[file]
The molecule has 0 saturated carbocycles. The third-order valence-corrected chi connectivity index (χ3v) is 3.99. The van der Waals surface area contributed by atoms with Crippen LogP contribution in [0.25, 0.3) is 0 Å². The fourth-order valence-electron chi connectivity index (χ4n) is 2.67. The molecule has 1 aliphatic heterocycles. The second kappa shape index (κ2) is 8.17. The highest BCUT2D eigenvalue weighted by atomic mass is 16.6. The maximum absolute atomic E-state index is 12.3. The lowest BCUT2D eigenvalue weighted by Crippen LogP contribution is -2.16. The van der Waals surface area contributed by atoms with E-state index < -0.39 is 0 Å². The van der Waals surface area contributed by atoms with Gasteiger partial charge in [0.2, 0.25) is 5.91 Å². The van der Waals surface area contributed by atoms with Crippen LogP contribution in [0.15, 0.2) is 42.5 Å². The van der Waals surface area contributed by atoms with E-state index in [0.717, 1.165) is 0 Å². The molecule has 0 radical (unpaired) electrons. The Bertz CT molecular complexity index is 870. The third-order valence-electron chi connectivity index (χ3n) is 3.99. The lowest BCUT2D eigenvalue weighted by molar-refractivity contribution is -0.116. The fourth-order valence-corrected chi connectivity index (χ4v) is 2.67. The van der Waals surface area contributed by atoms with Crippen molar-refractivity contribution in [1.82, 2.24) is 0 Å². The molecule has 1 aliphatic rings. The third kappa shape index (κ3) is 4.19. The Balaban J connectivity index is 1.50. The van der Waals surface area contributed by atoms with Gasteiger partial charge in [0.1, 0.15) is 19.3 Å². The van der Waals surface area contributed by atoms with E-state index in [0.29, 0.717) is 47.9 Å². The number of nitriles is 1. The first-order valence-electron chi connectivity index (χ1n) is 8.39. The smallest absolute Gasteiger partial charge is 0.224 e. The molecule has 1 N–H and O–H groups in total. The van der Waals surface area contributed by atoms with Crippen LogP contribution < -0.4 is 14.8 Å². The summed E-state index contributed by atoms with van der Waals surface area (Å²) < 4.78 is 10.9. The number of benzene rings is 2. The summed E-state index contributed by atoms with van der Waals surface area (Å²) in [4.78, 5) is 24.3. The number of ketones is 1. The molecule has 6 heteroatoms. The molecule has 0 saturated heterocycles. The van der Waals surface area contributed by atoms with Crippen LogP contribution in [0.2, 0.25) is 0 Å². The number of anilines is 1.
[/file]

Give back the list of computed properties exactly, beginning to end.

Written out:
The molecule has 0 saturated carbocycles. The third-order valence-corrected chi connectivity index (χ3v) is 3.99. The van der Waals surface area contributed by atoms with Crippen LogP contribution in [0.25, 0.3) is 0 Å². The fourth-order valence-electron chi connectivity index (χ4n) is 2.67. The molecule has 1 aliphatic heterocycles. The second kappa shape index (κ2) is 8.17. The highest BCUT2D eigenvalue weighted by atomic mass is 16.6. The maximum absolute atomic E-state index is 12.3. The lowest BCUT2D eigenvalue weighted by Crippen LogP contribution is -2.16. The van der Waals surface area contributed by atoms with E-state index < -0.39 is 0 Å². The van der Waals surface area contributed by atoms with Gasteiger partial charge in [0.2, 0.25) is 5.91 Å². The van der Waals surface area contributed by atoms with Crippen LogP contribution in [0.15, 0.2) is 42.5 Å². The van der Waals surface area contributed by atoms with E-state index in [0.717, 1.165) is 0 Å². The molecule has 0 radical (unpaired) electrons. The Bertz CT molecular complexity index is 870. The third-order valence-electron chi connectivity index (χ3n) is 3.99. The lowest BCUT2D eigenvalue weighted by molar-refractivity contribution is -0.116. The fourth-order valence-corrected chi connectivity index (χ4v) is 2.67. The van der Waals surface area contributed by atoms with Crippen molar-refractivity contribution in [1.82, 2.24) is 0 Å². The molecule has 1 aliphatic rings. The third kappa shape index (κ3) is 4.19. The Balaban J connectivity index is 1.50. The van der Waals surface area contributed by atoms with Gasteiger partial charge in [0.1, 0.15) is 19.3 Å². The van der Waals surface area contributed by atoms with E-state index in [0.29, 0.717) is 47.9 Å². The number of nitriles is 1. The first-order valence-electron chi connectivity index (χ1n) is 8.39. The smallest absolute Gasteiger partial charge is 0.224 e. The molecule has 1 N–H and O–H groups in total. The van der Waals surface area contributed by atoms with Crippen LogP contribution < -0.4 is 14.8 Å². The summed E-state index contributed by atoms with van der Waals surface area (Å²) < 4.78 is 10.9. The number of benzene rings is 2. The summed E-state index contributed by atoms with van der Waals surface area (Å²) in [4.78, 5) is 24.3. The number of ketones is 1. The molecule has 6 heteroatoms. The molecule has 0 saturated heterocycles. The van der Waals surface area contributed by atoms with Crippen LogP contribution in [0.2, 0.25) is 0 Å². The number of anilines is 1.